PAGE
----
The first American survey of contemporary African art, one that featured the work of Ekong Olumo Rock, was established in 1961 at the Harmon Foundation, a white philanthropic institution whose purported mission was to promote racial equality. The Foundation helped facilitate the Museum of Modern Art in New York’s first acquisition of African art: the luminous canvas by Sam Joseph Ntiro Men bring banana beer to their bride at night (1956). At the time, Ntiro was on a funded visit to the United States. Dozens of other artists did the same over the two decades, including Ben Enwonwu, Skunder Boghossian, Demas Nwoko and Ibrahim El-Salahi. Virtuoso examples of their work during this period provide a rare opportunity to see Africa’s greatest modernists in conversation with one another.

Much of the capital that fueled these exchanges was distributed for a specific motivation: Cold War diplomacy. State officials and philanthropists worked to win the hearts and minds of the Global South in favor of liberal democracy by funding exhibition tours or trips to the United States. The Harmon Foundation was close to the State Department, although it was never officially affiliated with it; The Carnegie Corporation permitted Ntiro’s American stay, after receiving clandestine funding from the Central Intelligence Agency for such tours.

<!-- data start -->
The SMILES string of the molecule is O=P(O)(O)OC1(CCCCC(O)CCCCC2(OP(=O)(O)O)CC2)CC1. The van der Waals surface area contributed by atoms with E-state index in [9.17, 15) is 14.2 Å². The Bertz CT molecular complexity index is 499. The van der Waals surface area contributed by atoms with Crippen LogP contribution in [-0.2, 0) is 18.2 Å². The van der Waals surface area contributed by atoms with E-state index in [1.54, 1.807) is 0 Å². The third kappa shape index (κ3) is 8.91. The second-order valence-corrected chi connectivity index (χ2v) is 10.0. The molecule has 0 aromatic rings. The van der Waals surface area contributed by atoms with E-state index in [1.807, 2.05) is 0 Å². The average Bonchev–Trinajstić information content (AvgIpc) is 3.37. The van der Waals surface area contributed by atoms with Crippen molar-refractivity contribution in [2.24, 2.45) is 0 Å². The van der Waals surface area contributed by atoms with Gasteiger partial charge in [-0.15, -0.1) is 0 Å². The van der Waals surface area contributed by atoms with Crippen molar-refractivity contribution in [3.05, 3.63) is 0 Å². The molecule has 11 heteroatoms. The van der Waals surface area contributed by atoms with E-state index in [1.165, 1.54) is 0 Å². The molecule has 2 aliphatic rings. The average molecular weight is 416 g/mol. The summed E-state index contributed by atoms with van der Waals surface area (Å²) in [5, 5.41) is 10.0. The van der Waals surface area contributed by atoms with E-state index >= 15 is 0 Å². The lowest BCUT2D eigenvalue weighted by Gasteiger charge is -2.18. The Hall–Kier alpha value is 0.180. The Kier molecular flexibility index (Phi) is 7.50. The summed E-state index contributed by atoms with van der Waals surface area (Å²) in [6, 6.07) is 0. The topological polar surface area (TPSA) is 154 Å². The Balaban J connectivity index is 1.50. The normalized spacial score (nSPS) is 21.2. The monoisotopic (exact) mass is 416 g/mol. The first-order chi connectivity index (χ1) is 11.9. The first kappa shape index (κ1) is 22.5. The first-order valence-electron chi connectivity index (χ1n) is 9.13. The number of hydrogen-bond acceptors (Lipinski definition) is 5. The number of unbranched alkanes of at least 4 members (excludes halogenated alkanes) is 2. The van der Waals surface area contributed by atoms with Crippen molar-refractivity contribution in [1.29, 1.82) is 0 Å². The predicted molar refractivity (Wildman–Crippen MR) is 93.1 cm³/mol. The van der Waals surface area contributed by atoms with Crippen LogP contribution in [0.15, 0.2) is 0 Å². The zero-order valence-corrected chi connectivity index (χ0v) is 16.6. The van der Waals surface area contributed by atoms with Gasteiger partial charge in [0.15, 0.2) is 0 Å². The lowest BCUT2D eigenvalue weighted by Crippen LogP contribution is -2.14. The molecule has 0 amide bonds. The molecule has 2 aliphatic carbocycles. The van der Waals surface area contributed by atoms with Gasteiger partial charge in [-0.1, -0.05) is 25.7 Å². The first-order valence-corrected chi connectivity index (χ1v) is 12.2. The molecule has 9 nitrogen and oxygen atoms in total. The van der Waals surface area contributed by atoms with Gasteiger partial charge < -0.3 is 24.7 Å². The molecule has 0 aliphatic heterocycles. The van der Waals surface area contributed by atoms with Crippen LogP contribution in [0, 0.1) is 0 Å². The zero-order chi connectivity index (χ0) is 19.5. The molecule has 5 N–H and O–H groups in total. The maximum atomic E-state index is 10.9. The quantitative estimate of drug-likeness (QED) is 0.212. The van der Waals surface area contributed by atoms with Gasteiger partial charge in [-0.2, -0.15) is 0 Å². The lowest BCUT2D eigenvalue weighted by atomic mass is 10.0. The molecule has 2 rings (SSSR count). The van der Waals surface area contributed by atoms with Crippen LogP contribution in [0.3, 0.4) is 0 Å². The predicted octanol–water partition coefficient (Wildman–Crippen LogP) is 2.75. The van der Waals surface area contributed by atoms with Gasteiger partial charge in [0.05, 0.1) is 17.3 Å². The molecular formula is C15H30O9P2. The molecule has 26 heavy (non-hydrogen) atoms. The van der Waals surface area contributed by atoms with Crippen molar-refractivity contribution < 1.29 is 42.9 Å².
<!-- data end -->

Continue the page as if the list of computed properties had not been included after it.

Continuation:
Installation view of Ndidi Dike The Politics of Selection, 2022, in “African Modernism in America, 1947-1967” at the Kemper Museum, St. Louis.

Photo Alise O’Brien/Courtesy Mildred Lane Kemper Art Museum, St. Louis

Beyond these fascinating Cold War spy stories, many stories of African and black art can be told this way: by tracing the individuals and infrastructures that still shape the conditions of artistic production. These include state officials, paternalistic philanthropists, white-run institutions, and curatorial gatekeepers.

I would argue, in fact, that we can still tell the story of black art today this way: A 2018 study by the Mellon Foundation found that 84% of leaders, curators, conservators, and educators of museums were white, and another in 2017, from the American Alliance of Museums, found that half of the signs in American museums were entirely white. Rather than presenting this moment in the Cold War as unique, this exhibition draws attention to the continuities that still shape the reception of African and Black art.